County Life: Beach Reads

Bessie’s Books and Other Things

girls of augustWhat is summer reading? Last month Erin talked about how reading outdoors was what makes summer reading for her, as opposed to the genre or subject matter she actually chooses.

But why do people always talk about summer reading or even “beach reads”?  Is it because of holidays in the summer and that’s when some people will up their reading consumption?  Are we emotionally different in the summer? Or do our habits simply change because we can be outside and we have more daylight?  I know I eat differently in the summer, so why wouldn’t I read differently?

Many of the books coming out right now are geared towards women and often have beach scenes on the front.  One definition I found for beach reads is a “book that has a straightforward plot and doesn’t take huge concentration.  Something you could read at the beach with the all distractions that locale would entail.”

nantucket sistersI took a look at our new incoming materials and sure enough there were three books with beaches on the cover.  I’m wondering if the book publishing industry is not so subtly cashing in on our subconscious desire for the beach read by leading us right to it through their covers.  The three books in question all have very mixed reviews and probably should be viewed as fun reads rather than life defining.

Popular writer Anne Rivers Siddons has written a book called The Girls of August. Every August, four women would gather together to spend a week at the beach.  But when one of the women dies tragically, the group slowly drifts apart and their vacations together are brought to a halt. Years later, a new marriage reunites them and they decide to come together once again where the women make startling discoveries that will change them in ways they never expected.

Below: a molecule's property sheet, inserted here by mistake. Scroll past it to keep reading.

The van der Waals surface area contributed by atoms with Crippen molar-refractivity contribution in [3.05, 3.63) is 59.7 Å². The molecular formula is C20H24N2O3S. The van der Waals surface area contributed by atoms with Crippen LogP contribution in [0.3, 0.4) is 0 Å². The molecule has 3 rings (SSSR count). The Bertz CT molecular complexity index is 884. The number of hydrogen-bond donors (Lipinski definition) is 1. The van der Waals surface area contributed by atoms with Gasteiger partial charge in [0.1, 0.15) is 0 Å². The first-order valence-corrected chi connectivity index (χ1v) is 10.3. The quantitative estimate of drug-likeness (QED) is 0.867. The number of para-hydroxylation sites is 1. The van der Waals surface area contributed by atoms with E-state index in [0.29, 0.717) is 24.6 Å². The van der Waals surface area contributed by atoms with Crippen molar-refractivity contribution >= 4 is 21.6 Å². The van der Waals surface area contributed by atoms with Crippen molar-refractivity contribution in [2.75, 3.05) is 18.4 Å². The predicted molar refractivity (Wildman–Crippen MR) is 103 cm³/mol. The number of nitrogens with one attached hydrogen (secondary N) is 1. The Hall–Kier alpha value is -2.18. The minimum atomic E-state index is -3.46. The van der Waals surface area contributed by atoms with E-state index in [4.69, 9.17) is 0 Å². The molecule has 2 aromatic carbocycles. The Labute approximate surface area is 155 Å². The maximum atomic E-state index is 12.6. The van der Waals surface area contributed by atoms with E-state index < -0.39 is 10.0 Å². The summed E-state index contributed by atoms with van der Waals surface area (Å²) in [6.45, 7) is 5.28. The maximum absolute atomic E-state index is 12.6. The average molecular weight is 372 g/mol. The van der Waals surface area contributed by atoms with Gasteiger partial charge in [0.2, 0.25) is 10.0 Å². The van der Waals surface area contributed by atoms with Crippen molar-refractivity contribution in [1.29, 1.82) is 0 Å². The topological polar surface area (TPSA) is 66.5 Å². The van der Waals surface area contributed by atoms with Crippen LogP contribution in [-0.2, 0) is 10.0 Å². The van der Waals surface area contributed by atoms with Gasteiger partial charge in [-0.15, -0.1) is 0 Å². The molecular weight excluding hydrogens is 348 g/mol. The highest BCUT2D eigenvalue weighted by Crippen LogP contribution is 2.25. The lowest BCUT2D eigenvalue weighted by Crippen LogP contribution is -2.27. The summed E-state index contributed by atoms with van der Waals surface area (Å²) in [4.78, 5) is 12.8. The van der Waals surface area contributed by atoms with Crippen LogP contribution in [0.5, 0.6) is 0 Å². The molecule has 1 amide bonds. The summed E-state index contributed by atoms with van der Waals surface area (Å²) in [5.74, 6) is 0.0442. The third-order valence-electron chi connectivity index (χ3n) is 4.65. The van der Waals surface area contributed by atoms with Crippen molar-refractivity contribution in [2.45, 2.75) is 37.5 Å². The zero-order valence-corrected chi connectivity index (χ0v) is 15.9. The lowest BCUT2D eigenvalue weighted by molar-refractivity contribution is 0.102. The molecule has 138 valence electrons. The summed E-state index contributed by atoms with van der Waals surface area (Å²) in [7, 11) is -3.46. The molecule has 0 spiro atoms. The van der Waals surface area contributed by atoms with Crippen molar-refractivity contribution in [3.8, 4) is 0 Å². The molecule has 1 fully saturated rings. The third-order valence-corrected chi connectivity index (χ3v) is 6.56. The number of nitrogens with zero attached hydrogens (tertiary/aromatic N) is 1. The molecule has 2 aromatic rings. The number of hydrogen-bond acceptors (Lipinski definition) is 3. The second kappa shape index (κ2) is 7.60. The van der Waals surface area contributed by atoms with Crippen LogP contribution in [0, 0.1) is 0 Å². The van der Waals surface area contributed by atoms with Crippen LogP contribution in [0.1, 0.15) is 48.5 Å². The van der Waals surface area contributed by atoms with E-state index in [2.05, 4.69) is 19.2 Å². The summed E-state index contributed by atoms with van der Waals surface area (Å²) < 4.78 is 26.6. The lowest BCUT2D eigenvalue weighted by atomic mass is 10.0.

Nantucket Sisters by Nancy Thayer features Maggie and Emily who meet as girls on the Nantucket beach.  After many golden summers spent building sandcastles and sharing their dreams for the future, Emily and Maggie grow apart. It seems they have little in common until Cameron Chadwick appears on the island. A wealthy Wall Street broker, Cameron takes moonlit walks on the dunes with Maggie and romances Emily in Manhattan with lavish nights on the town. When both women discover they’re pregnant, it looks like the end of their already distant friendship. But as Maggie and Emily struggle to decide what their lives will be, they realize more than ever before how very much they need a friend.

summer without youAnd the final beach read is The Summer Without You by Karen Swan.  Main character, Rowena Tipton isn’t looking for a new life, just a new adventure; something to while away the months as her boyfriend presses pause on their relationship before they become engaged. But when a chance encounter at a New York wedding leads to an audition for a coveted house share in the Hamptons, suddenly a new life is exactly what she’s got.bee summers

If you aren’t looking for a beach read, I stumbled by accident onto something that to me defines the summer read, Bee Summers by Melanie Dugan is a fantastic little gem published by a small press in Kingston, Ontario.  In the spring that she is eleven, Melissa Singer’s mother walks out of the house and never returns.  That summer, her father, a migratory beekeeper, takes her along with him as he delivers his hives to pollinate orchards and berry farms.  The trip and the people she meets change her life forever.  Over the years that follow, Melissa tries to unlock the mystery of her mother’s disappearance and struggles to come to terms with her loss.

I loved this book and although not light it is a quick read that left me satisfied.  All the books mentioned and more summer and beach reads can be found at the Haliburton County Public Library.

*Originally published in County Life on August 14th, 2014.


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